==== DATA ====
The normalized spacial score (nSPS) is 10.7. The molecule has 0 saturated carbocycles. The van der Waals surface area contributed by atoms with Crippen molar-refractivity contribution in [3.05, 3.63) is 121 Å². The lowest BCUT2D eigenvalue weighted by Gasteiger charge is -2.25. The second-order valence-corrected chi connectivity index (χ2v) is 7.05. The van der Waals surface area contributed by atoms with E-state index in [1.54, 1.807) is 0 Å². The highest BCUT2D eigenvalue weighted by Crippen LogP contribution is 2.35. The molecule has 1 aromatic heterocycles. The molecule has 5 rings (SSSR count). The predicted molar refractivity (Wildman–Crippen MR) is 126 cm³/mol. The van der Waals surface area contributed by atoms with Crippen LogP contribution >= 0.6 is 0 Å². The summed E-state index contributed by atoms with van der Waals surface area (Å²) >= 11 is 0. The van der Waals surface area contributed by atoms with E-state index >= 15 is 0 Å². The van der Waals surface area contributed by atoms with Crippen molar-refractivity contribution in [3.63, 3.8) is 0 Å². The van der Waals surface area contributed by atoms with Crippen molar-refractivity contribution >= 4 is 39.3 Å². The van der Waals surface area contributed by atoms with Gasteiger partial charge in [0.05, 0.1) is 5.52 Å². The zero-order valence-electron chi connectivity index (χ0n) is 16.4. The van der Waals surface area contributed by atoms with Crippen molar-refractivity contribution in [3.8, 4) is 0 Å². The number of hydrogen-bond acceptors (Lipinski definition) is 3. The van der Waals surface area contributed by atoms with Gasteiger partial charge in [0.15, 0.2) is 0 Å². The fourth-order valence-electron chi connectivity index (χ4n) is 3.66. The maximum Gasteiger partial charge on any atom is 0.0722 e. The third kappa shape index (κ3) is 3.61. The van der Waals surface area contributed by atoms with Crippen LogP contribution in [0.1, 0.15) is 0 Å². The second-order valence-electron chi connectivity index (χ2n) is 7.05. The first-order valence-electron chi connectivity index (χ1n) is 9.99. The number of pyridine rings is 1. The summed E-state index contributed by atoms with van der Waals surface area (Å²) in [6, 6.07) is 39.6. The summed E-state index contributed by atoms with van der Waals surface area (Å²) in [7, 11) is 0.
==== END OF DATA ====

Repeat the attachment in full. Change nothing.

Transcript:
The normalized spacial score (nSPS) is 10.7. The molecule has 0 saturated carbocycles. The van der Waals surface area contributed by atoms with Crippen molar-refractivity contribution in [3.05, 3.63) is 121 Å². The lowest BCUT2D eigenvalue weighted by Gasteiger charge is -2.25. The second-order valence-corrected chi connectivity index (χ2v) is 7.05. The van der Waals surface area contributed by atoms with E-state index in [1.54, 1.807) is 0 Å². The highest BCUT2D eigenvalue weighted by Crippen LogP contribution is 2.35. The molecule has 1 aromatic heterocycles. The molecule has 5 rings (SSSR count). The predicted molar refractivity (Wildman–Crippen MR) is 126 cm³/mol. The van der Waals surface area contributed by atoms with Crippen LogP contribution >= 0.6 is 0 Å². The summed E-state index contributed by atoms with van der Waals surface area (Å²) >= 11 is 0. The van der Waals surface area contributed by atoms with E-state index >= 15 is 0 Å². The van der Waals surface area contributed by atoms with Crippen molar-refractivity contribution in [3.63, 3.8) is 0 Å². The van der Waals surface area contributed by atoms with Crippen molar-refractivity contribution >= 4 is 39.3 Å². The van der Waals surface area contributed by atoms with Gasteiger partial charge in [0.05, 0.1) is 5.52 Å². The zero-order valence-electron chi connectivity index (χ0n) is 16.4. The van der Waals surface area contributed by atoms with Crippen molar-refractivity contribution in [3.8, 4) is 0 Å². The number of hydrogen-bond acceptors (Lipinski definition) is 3. The van der Waals surface area contributed by atoms with Gasteiger partial charge in [0.15, 0.2) is 0 Å². The fourth-order valence-electron chi connectivity index (χ4n) is 3.66. The maximum Gasteiger partial charge on any atom is 0.0722 e. The third kappa shape index (κ3) is 3.61. The van der Waals surface area contributed by atoms with Crippen LogP contribution in [0.1, 0.15) is 0 Å². The second-order valence-electron chi connectivity index (χ2n) is 7.05. The first-order valence-electron chi connectivity index (χ1n) is 9.99. The number of pyridine rings is 1. The summed E-state index contributed by atoms with van der Waals surface area (Å²) in [6, 6.07) is 39.6. The summed E-state index contributed by atoms with van der Waals surface area (Å²) in [7, 11) is 0.